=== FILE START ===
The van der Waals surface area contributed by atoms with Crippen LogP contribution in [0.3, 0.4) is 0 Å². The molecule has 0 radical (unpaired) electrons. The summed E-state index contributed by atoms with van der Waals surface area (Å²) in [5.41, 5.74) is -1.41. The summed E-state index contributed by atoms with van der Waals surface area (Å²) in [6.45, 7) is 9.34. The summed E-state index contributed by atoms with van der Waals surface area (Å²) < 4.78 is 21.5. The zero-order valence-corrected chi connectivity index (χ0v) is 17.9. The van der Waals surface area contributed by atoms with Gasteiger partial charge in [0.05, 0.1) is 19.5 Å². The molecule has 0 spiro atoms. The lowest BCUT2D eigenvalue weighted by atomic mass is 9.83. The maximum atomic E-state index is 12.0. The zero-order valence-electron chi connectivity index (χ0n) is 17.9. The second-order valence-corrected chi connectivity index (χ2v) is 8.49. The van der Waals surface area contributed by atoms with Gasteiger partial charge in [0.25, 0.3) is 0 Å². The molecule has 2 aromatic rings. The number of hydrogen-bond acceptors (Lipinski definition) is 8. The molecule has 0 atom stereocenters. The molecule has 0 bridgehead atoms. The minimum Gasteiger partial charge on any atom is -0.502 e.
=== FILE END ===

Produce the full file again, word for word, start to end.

The van der Waals surface area contributed by atoms with Crippen LogP contribution in [0.3, 0.4) is 0 Å². The molecule has 0 radical (unpaired) electrons. The summed E-state index contributed by atoms with van der Waals surface area (Å²) in [5.41, 5.74) is -1.41. The summed E-state index contributed by atoms with van der Waals surface area (Å²) in [6.45, 7) is 9.34. The summed E-state index contributed by atoms with van der Waals surface area (Å²) < 4.78 is 21.5. The zero-order valence-corrected chi connectivity index (χ0v) is 17.9. The van der Waals surface area contributed by atoms with Gasteiger partial charge in [0.05, 0.1) is 19.5 Å². The molecule has 0 spiro atoms. The lowest BCUT2D eigenvalue weighted by atomic mass is 9.83. The maximum atomic E-state index is 12.0. The zero-order valence-electron chi connectivity index (χ0n) is 17.9. The second-order valence-corrected chi connectivity index (χ2v) is 8.49. The van der Waals surface area contributed by atoms with Gasteiger partial charge in [0.25, 0.3) is 0 Å². The molecule has 2 aromatic rings. The number of hydrogen-bond acceptors (Lipinski definition) is 8. The molecule has 0 atom stereocenters. The molecule has 0 bridgehead atoms. The minimum Gasteiger partial charge on any atom is -0.502 e.